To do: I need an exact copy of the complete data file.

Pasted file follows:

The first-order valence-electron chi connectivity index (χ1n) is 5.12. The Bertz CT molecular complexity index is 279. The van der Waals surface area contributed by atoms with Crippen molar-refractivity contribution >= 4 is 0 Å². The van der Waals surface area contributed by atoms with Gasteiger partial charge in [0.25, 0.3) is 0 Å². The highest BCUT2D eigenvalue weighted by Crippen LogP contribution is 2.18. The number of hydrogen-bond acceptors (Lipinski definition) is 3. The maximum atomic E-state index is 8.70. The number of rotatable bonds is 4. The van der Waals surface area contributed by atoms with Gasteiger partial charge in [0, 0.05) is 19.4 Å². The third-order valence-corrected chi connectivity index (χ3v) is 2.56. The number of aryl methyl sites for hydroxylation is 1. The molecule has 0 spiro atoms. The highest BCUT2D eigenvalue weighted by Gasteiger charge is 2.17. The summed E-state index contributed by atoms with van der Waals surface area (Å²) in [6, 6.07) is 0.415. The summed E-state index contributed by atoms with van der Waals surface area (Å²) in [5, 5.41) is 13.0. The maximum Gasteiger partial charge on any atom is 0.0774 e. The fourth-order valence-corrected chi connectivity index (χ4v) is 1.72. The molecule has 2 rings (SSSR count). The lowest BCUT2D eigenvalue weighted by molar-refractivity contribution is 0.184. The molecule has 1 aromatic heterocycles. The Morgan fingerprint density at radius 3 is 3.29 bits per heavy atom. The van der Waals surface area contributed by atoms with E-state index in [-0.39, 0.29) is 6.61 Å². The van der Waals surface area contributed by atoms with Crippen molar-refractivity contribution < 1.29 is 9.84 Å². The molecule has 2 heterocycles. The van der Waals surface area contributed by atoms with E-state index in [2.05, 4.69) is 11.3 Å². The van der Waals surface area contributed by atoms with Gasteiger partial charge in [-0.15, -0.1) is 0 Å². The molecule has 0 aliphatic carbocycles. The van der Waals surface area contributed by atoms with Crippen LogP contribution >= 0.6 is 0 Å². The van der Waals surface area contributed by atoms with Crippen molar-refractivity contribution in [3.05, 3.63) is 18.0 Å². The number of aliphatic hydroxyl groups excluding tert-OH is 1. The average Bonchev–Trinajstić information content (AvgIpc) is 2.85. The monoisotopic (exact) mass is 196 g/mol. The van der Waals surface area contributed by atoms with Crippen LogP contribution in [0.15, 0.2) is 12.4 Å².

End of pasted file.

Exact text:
The first-order valence-electron chi connectivity index (χ1n) is 5.12. The Bertz CT molecular complexity index is 279. The van der Waals surface area contributed by atoms with Crippen molar-refractivity contribution >= 4 is 0 Å². The van der Waals surface area contributed by atoms with Gasteiger partial charge in [0.25, 0.3) is 0 Å². The highest BCUT2D eigenvalue weighted by Crippen LogP contribution is 2.18. The number of hydrogen-bond acceptors (Lipinski definition) is 3. The maximum atomic E-state index is 8.70. The number of rotatable bonds is 4. The van der Waals surface area contributed by atoms with Gasteiger partial charge in [0, 0.05) is 19.4 Å². The third-order valence-corrected chi connectivity index (χ3v) is 2.56. The number of aryl methyl sites for hydroxylation is 1. The molecule has 0 spiro atoms. The highest BCUT2D eigenvalue weighted by Gasteiger charge is 2.17. The summed E-state index contributed by atoms with van der Waals surface area (Å²) in [6, 6.07) is 0.415. The summed E-state index contributed by atoms with van der Waals surface area (Å²) in [5, 5.41) is 13.0. The maximum Gasteiger partial charge on any atom is 0.0774 e. The fourth-order valence-corrected chi connectivity index (χ4v) is 1.72. The molecule has 2 rings (SSSR count). The lowest BCUT2D eigenvalue weighted by molar-refractivity contribution is 0.184. The molecule has 1 aromatic heterocycles. The Morgan fingerprint density at radius 3 is 3.29 bits per heavy atom. The van der Waals surface area contributed by atoms with E-state index in [-0.39, 0.29) is 6.61 Å². The van der Waals surface area contributed by atoms with Crippen molar-refractivity contribution < 1.29 is 9.84 Å². The molecule has 2 heterocycles. The van der Waals surface area contributed by atoms with E-state index in [2.05, 4.69) is 11.3 Å². The van der Waals surface area contributed by atoms with Gasteiger partial charge in [-0.15, -0.1) is 0 Å². The molecule has 0 aliphatic carbocycles. The van der Waals surface area contributed by atoms with Crippen LogP contribution >= 0.6 is 0 Å². The van der Waals surface area contributed by atoms with Crippen molar-refractivity contribution in [3.05, 3.63) is 18.0 Å². The number of aliphatic hydroxyl groups excluding tert-OH is 1. The average Bonchev–Trinajstić information content (AvgIpc) is 2.85. The monoisotopic (exact) mass is 196 g/mol. The van der Waals surface area contributed by atoms with Crippen LogP contribution in [0.15, 0.2) is 12.4 Å².